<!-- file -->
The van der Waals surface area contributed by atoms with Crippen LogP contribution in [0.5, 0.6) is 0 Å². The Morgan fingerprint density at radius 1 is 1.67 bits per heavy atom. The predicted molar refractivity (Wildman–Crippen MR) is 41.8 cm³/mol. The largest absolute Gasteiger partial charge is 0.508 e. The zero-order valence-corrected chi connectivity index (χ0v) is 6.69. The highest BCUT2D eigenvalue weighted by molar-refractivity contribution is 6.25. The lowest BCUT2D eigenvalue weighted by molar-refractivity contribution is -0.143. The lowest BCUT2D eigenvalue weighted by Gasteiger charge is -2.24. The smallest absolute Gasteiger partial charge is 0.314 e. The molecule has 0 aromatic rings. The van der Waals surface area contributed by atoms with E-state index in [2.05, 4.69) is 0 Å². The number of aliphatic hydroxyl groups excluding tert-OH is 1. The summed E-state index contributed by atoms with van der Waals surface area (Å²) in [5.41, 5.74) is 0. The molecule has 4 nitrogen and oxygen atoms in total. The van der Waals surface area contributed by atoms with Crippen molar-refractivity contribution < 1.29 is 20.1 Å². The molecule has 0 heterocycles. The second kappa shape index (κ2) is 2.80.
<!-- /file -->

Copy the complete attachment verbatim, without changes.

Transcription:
The van der Waals surface area contributed by atoms with Crippen LogP contribution in [0.5, 0.6) is 0 Å². The Morgan fingerprint density at radius 1 is 1.67 bits per heavy atom. The predicted molar refractivity (Wildman–Crippen MR) is 41.8 cm³/mol. The largest absolute Gasteiger partial charge is 0.508 e. The zero-order valence-corrected chi connectivity index (χ0v) is 6.69. The highest BCUT2D eigenvalue weighted by molar-refractivity contribution is 6.25. The lowest BCUT2D eigenvalue weighted by molar-refractivity contribution is -0.143. The lowest BCUT2D eigenvalue weighted by Gasteiger charge is -2.24. The smallest absolute Gasteiger partial charge is 0.314 e. The molecule has 0 aromatic rings. The van der Waals surface area contributed by atoms with E-state index in [2.05, 4.69) is 0 Å². The number of aliphatic hydroxyl groups excluding tert-OH is 1. The summed E-state index contributed by atoms with van der Waals surface area (Å²) in [5.41, 5.74) is 0. The molecule has 4 nitrogen and oxygen atoms in total. The van der Waals surface area contributed by atoms with Crippen molar-refractivity contribution < 1.29 is 20.1 Å². The molecule has 0 heterocycles. The second kappa shape index (κ2) is 2.80.